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Nat Rev Cancer. 2018 Apr;18(4):255-263. doi: 10.1038/nrc.2017.125. Epub 2018 Jan 29.

Targeting minimal residual disease: a path to cure?

Author information

1
Department of Medical Oncology, Dana-Farber Cancer Institute, Boston, Massachusetts 02215, USA.
2
Koch Institute for Integrative Cancer Research and the Departments of Biological Engineering and Mechanical Engineering at the Massachusetts Institute of Technology, Cambridge, Massachusetts 02139, USA.
3
Department of Medical Oncology, Dana-Farber Cancer Institute, Boston, Massachusetts 02215, USA, and at the Broad Institute of the Massachusetts Institute of Technology and Harvard University, Cambridge, Massachusetts 02142, USA.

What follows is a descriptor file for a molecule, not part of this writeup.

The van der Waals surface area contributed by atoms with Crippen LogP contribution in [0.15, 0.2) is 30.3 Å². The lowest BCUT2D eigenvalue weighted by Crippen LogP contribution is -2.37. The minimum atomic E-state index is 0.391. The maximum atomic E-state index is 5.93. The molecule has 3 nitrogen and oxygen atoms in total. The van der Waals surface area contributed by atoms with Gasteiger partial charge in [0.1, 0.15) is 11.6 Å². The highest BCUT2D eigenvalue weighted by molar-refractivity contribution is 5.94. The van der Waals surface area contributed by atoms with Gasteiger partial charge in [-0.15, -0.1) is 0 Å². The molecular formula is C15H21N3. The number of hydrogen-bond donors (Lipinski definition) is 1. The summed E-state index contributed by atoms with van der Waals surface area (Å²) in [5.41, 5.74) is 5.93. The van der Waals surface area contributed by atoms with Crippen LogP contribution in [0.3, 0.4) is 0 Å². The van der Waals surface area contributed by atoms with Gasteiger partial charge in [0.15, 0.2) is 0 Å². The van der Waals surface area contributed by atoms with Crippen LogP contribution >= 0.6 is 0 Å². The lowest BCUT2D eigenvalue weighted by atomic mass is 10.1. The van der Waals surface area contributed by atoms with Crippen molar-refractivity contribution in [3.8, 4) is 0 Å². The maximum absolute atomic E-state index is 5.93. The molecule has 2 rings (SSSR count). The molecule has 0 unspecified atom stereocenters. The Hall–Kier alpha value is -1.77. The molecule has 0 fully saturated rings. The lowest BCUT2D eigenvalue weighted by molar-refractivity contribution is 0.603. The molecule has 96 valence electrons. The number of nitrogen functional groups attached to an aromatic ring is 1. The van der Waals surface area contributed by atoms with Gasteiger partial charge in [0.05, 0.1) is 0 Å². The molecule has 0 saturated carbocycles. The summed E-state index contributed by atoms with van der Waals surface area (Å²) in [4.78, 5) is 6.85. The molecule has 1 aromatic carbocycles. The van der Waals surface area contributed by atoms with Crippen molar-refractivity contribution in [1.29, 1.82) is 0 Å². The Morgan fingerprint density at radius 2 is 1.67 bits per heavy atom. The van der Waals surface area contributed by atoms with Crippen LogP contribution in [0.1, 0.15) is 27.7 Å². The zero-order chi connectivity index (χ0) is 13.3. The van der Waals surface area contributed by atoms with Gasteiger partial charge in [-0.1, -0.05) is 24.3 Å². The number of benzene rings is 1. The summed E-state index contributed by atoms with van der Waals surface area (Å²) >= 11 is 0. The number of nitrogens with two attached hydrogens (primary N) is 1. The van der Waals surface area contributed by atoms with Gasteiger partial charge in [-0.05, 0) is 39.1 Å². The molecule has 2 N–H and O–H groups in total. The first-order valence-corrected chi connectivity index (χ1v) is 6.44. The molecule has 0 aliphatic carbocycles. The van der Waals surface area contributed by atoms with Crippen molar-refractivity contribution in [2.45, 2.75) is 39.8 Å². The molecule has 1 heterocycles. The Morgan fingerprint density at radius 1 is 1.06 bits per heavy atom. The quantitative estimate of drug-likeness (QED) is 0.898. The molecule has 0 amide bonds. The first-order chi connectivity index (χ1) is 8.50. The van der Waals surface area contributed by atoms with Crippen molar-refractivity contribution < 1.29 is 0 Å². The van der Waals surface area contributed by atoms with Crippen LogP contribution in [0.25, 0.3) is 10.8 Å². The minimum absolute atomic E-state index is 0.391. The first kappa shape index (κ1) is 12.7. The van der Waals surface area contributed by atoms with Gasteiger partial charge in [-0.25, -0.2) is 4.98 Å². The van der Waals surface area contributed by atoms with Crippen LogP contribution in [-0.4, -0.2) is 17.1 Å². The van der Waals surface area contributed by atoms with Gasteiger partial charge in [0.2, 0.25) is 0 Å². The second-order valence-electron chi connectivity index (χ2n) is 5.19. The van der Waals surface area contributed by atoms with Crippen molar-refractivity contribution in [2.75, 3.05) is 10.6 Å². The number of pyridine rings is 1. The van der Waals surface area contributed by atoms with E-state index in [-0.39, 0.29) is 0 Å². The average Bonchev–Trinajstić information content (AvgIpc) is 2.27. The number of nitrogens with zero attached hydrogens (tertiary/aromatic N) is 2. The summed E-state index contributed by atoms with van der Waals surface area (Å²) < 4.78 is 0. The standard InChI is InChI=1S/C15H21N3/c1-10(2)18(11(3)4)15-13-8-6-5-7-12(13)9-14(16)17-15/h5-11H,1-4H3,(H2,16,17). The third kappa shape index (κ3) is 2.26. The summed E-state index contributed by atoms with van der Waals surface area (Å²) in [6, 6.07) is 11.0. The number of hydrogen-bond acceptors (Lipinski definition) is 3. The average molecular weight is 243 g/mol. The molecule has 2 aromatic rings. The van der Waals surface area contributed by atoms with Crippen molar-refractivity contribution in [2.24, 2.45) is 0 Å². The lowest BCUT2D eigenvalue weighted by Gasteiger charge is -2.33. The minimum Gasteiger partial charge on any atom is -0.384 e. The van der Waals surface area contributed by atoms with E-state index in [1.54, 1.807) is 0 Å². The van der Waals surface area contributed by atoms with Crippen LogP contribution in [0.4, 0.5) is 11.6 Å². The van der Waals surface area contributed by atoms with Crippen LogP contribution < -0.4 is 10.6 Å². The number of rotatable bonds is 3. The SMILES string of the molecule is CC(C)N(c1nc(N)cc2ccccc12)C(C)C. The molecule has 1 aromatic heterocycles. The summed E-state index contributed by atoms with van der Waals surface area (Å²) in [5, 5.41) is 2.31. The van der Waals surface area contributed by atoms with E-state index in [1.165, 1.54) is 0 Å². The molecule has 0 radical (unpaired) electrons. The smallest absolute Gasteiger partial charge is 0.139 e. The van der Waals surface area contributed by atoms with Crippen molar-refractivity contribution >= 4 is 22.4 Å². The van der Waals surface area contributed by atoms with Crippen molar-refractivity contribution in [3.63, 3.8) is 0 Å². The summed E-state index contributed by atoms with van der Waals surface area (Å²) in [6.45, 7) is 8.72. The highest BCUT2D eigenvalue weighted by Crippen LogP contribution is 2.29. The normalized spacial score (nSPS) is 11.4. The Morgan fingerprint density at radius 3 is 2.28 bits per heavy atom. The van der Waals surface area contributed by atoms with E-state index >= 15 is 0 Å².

Abstract

Therapeutics that block kinases, transcriptional modifiers, immune checkpoints and other biological vulnerabilities are transforming cancer treatment. As a result, many patients achieve dramatic responses, including complete radiographical or pathological remission, yet retain minimal residual disease (MRD), which results in relapse. New functional approaches can characterize clonal heterogeneity and predict therapeutic sensitivity of MRD at a single-cell level. Preliminary evidence suggests that iterative detection, profiling and targeting of MRD would meaningfully improve outcomes and may even lead to cure.

PMID:
29376520
DOI:
10.1038/nrc.2017.125

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